Sunday, September 16, 2018

The banal polarity of evil

“In the Sign of the Five” is a difficult book by T H Meyer, filled with slightly bizarre speculations based on Rudolf Steiner's writings. Steiner was the founder of Anthroposophy, arguably one of the strangest religious systems out there. Had it simply been a compendium of astrology, angelology and occult chronology, it would probably have passed under my radar.

However, what struck me when reading the book was Meyer's murky ideas of evil. To the author, evil is necessary for human evolution and is really a conscious creation of the good angels! Good and evil are part of a polarity which humanity is supposed to balance (compare Steiner's idea that Christ balances Lucifer and Ahriman, the two Devil figures of Anthroposophy). But this is surely absurd – evil and good aren't a polarity in the same way as, say, the feminine and the masculine, or freedom and authority. Rather, it's a very fundamental contradiction. How do you *balance* good and evil? Meyer at one point says that there is a really good Good in the angelic realm which doesn't need evil as an opposite force, but is this Good really similar to the absolute good found in, for instance, Christianity? It's apparently good because it isn't locked in a polarity with evil, but that could simply be interpreted as a restatement of the need for “balance” between good and evil. Besides, the true good *must* be locked in a polarity with evil, as long as evil hasn't been vanquished (not “balanced” away as Meyer would have it). I think these weird ideas about evil somehow being necessary are dangerous, especially when coupled with notions about “getting to know evil” or “transforming evil from within”, notions apparently also held by this author. What can that possible mean, and what kind of spiritual practice will it lead to?

I'm not saying these ideas are unique to Anthroposophy. In fact, the notion that good and evil somehow complement each other, that both are necessary for growth, that both come from God, or that “what doesn't kill you makes you stronger” are fairly common among occultists and within the New Age. The banality of evil? More singular is the claim that Judas was somehow doing the Lord's work, and that he was reincarnated as St Augustine and Leonardo da Vinci! Meyer seems to regard the Gnostic apocryphon “The Gospel of Judas” as authentic source material.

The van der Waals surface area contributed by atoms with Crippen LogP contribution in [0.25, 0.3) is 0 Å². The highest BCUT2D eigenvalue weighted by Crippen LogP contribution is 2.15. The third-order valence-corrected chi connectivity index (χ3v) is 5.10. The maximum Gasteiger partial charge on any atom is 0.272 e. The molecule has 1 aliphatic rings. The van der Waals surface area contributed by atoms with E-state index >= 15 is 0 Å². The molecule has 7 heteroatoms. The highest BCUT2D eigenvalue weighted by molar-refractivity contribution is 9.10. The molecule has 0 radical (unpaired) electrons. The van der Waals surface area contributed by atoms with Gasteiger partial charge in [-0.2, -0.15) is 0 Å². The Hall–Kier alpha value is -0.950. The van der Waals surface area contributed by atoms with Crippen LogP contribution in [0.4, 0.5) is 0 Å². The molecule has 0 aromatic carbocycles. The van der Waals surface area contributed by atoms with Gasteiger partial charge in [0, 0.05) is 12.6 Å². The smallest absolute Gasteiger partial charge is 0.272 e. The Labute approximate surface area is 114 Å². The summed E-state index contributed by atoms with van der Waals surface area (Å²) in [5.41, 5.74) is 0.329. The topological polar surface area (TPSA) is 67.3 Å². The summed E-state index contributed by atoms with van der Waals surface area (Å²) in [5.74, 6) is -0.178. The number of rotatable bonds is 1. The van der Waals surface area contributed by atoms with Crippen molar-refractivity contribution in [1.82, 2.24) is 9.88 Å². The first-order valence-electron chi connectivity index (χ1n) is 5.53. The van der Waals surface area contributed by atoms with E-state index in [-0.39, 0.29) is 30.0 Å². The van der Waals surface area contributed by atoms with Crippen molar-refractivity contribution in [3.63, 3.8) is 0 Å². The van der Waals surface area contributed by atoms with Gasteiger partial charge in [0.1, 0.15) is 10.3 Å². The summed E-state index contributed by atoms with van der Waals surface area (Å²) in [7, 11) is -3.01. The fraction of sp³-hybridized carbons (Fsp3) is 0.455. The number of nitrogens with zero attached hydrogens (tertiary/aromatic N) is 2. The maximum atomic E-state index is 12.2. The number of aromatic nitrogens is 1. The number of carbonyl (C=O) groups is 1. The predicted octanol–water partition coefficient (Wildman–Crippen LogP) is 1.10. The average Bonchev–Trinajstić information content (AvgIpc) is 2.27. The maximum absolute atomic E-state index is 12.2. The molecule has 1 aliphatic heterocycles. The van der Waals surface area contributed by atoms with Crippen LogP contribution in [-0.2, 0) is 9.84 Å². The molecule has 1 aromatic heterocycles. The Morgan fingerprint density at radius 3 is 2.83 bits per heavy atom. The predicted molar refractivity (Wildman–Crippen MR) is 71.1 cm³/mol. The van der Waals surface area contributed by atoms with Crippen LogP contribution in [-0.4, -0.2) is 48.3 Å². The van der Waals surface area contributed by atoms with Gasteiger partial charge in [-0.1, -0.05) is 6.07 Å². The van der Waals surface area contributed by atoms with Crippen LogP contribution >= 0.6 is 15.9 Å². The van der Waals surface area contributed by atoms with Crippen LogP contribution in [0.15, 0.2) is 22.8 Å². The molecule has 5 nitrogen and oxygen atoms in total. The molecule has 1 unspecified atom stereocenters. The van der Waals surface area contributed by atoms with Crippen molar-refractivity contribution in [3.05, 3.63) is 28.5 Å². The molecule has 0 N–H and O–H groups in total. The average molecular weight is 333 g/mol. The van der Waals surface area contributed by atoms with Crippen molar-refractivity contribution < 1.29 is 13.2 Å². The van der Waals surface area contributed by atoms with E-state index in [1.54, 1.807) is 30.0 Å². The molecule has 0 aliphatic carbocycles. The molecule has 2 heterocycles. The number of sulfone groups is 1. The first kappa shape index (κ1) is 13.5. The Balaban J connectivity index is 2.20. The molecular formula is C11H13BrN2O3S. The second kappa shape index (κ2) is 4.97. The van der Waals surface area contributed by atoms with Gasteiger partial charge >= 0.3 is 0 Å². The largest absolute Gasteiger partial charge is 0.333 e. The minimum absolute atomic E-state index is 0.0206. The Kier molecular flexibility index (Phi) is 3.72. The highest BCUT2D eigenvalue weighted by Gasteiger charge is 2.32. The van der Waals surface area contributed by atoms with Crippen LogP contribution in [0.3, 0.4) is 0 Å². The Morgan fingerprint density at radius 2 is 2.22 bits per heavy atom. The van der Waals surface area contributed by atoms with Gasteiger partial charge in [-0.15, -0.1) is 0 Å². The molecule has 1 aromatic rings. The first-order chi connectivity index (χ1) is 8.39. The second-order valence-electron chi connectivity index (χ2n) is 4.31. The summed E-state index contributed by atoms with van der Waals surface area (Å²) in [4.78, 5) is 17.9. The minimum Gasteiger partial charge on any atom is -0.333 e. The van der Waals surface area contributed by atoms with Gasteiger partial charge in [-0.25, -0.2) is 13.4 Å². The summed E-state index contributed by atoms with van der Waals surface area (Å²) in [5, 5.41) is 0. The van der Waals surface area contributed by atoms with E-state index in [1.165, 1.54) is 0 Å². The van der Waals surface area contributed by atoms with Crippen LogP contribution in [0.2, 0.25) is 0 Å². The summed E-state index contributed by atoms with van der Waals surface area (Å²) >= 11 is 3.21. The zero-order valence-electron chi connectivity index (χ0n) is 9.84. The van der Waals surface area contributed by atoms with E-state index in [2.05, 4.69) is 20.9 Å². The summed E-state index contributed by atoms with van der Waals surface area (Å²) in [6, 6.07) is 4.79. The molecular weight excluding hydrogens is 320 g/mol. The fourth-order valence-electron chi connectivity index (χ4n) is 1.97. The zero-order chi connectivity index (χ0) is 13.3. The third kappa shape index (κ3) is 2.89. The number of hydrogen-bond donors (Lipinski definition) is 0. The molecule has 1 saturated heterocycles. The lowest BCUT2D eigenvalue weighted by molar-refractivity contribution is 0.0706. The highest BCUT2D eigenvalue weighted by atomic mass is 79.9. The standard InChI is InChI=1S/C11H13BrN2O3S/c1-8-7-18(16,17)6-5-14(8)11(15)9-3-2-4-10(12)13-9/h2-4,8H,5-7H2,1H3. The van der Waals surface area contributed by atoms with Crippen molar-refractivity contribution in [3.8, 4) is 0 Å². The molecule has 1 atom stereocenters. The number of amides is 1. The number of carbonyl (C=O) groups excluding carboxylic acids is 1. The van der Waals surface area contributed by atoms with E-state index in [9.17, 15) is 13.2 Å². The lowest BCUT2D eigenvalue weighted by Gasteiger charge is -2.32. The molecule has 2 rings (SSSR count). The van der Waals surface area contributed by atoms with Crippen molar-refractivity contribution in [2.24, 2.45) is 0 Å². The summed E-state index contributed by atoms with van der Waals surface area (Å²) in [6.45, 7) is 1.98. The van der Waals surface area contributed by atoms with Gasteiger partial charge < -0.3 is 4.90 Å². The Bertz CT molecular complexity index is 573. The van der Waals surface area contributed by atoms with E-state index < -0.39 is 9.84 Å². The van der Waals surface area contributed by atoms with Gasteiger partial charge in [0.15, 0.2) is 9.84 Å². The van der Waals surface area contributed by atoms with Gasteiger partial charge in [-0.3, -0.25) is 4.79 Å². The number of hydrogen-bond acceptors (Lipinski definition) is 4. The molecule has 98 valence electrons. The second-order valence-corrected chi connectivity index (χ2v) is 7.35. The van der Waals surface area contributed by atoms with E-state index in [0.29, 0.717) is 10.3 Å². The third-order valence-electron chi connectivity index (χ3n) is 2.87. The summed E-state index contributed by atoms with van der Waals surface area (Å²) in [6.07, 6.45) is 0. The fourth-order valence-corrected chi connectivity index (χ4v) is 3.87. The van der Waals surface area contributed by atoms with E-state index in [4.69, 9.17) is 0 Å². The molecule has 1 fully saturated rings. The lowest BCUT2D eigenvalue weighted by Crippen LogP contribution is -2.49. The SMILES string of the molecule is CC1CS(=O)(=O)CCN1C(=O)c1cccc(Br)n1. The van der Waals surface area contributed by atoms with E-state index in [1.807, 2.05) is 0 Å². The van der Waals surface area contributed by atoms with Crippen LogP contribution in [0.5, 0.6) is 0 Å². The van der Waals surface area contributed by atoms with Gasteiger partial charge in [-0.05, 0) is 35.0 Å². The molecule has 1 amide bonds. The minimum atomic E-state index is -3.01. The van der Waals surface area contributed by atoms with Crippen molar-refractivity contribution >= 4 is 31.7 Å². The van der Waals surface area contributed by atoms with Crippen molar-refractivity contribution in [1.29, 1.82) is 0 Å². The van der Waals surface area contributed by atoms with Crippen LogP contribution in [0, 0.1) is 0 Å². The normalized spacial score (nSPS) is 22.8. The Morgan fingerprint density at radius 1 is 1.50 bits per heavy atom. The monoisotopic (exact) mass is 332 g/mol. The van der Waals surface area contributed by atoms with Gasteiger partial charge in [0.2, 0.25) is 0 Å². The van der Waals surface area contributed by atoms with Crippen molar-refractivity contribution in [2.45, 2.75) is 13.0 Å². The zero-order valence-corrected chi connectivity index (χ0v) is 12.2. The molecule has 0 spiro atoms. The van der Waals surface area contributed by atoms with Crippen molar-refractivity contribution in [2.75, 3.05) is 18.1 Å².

Another thing that struck me when reading “In the Sign of the Five” was the apocalyptic element. The world is said to be under attack (a good evil attack, presumably) by Sorath, the sun-demon, whose number is 666. Sorath was somehow behind 9/11 and the War on Terror (the author is opposed to both al-Qaeda and the Bush administration). He is preparing the way for the physical incarnation of Ahriman, which will take place around 2020. Ahriman will apparently attack Anthroposophy and create a counter-religion based on false miracles and wonders, including magic and clairvoyance, in order to lead humanity astray. He will also create social strife all over the world. Even if Ahriman fails, there will be more evil attacks in the distant future organized by Sorath.

Finally, I noticed a conspiracist and even slightly paranoid streak in Meyer's little book. He seems to be a “Truther”, although this is never spelled out, perhaps for prudential reasons. He singles out an unnamed Mormon scholar who studies Anthroposophy as a minion of Sorath, presumably because his conclusions about Steiner are somewhat critical. The author is also anti-technological and seems opposed to computers and the Internet, claiming that Silicon Valley is the modern Gondishapur, a town in ancient Persia where an academy of higher learning was located (in Steiner's speculations, they were “the bad guys”)! For a person who believes in the necessity of evil, the author deep down seems to fear it…

I can't give “In the Sign of the Five” five stars, and after some internal deliberations, only give it two. It will be interesting to follow Anthroposophy in the near future. Will they follow the logic of Meyer and transform themselves into yet another cranky apocalyptic cult, reproducing everything they claim to oppose? Or will they continue peacefully with eurythmy, bio-dynamic farming and the breeding of horned cattle?
That is the question.

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